There is absolutely no way the United States could have survived, let alone thrived if it had been designed by and governed by recent generations and extreme leftist groups. There is no way these individuals could have built a stable, let alone powerful nation. They wouldn’t have had enough sense to build forts. Many of these individuals reject Christianity in favor of secular philosophy that embraces the notion that a collection of disparate people with disparate beliefs can act as one. These individuals do not possess the philosophical, economic, scientific, legal, nor political expertise necessary to reach the basis from which they can formulate reasonable and logical ideas that we, as a nation, should pursue. This lack of knowledge is manifest in the notion of political correctness and the desire to see opposing views suppressed.
As a nation, Americans have redefined societal norms based on internal issues and motivations. Civil Rights and Women’s Equality have changed the opportunities available to all Americans. It’s ok for a nation’s culture and beliefs to change over time. I can’t see how it would be a good thing if contemporary America operated the same way it did in the 1780’s. At the same time, we are heading down a dangerous path where socialism and godlessness is embraced by half the nation while capitalism and laws reflecting Christian beliefs are embraced by the other half. A society does have to change over time but there are times when the population becomes hopelessly divided.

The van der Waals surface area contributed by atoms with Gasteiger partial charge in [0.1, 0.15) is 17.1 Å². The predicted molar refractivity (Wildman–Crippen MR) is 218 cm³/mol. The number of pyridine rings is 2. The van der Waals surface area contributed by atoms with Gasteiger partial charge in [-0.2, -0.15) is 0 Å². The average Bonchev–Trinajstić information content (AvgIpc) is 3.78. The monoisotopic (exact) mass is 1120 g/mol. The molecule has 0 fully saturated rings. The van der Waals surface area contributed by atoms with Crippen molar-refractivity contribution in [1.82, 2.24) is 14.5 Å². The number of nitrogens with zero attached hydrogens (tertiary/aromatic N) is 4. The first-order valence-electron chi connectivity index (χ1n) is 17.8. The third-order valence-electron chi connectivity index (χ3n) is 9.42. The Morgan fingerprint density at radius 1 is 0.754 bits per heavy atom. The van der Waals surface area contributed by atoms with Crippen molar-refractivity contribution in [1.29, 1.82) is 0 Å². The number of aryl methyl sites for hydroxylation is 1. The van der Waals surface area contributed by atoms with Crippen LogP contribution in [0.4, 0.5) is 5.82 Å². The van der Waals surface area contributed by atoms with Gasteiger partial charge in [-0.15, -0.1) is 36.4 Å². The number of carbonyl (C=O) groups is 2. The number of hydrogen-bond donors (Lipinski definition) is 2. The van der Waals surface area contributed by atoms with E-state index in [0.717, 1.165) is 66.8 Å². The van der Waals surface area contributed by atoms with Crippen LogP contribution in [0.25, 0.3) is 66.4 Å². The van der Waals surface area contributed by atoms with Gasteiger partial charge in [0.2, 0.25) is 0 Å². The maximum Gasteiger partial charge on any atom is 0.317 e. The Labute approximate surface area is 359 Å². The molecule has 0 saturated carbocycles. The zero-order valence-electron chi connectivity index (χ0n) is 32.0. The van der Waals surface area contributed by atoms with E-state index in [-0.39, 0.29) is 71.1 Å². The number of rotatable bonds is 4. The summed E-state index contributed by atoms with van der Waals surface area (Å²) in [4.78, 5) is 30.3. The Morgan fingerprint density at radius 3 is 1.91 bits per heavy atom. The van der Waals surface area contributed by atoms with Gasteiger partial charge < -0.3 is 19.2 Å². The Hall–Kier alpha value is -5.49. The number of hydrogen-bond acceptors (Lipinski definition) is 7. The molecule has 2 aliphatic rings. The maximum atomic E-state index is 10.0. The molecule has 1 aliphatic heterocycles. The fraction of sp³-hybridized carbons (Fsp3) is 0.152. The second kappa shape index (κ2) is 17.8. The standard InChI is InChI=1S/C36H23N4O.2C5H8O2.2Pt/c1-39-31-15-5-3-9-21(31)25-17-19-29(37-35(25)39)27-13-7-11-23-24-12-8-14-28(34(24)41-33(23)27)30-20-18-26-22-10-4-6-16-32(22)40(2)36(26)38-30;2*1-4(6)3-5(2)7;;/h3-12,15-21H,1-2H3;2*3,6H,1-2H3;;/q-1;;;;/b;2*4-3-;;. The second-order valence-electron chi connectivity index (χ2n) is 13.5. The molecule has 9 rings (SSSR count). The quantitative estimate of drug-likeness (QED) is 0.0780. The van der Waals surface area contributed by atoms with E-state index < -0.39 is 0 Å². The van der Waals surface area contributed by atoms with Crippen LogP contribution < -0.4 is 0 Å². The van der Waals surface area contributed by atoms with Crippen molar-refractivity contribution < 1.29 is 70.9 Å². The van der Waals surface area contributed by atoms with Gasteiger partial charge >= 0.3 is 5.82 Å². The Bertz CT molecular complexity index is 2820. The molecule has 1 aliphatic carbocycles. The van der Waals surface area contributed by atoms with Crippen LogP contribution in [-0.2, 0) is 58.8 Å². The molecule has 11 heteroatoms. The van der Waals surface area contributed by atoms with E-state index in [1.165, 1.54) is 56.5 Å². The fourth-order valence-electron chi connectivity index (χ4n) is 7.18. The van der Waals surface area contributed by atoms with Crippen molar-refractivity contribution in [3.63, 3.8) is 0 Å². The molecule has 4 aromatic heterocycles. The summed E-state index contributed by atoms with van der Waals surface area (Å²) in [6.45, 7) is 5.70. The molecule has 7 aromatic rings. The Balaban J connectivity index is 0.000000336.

The voice of Abraham Lincoln is just as relevant today as it was in the early 1860’s: ‘A house divided against itself cannot stand.’ Lincoln faced a nation divided over slavery and he knew it was an issue that could not be solved by diplomacy. Lincoln better than anyone understood that the country had devolved into two factions: Anti-Slavery and Pro-Slavery. He knew that two opposing views, so radically different from one another, could not continue to co-exist. One had to prevail and sadly it would take violence to settle the issue. In his wisdom Lincoln knew the only path for our continued survival was to abolish slavery. He held the nation together and re-unified the country. I pray that this country…that this nation can find common ground once again. I pray it doesn’t come to violence but we can’t forget the lessons of the past…two distinct and radical ideologies cannot co-exist…one must prevail…one way or another.
Trending Now on Politichicks
Sorry. No data so far.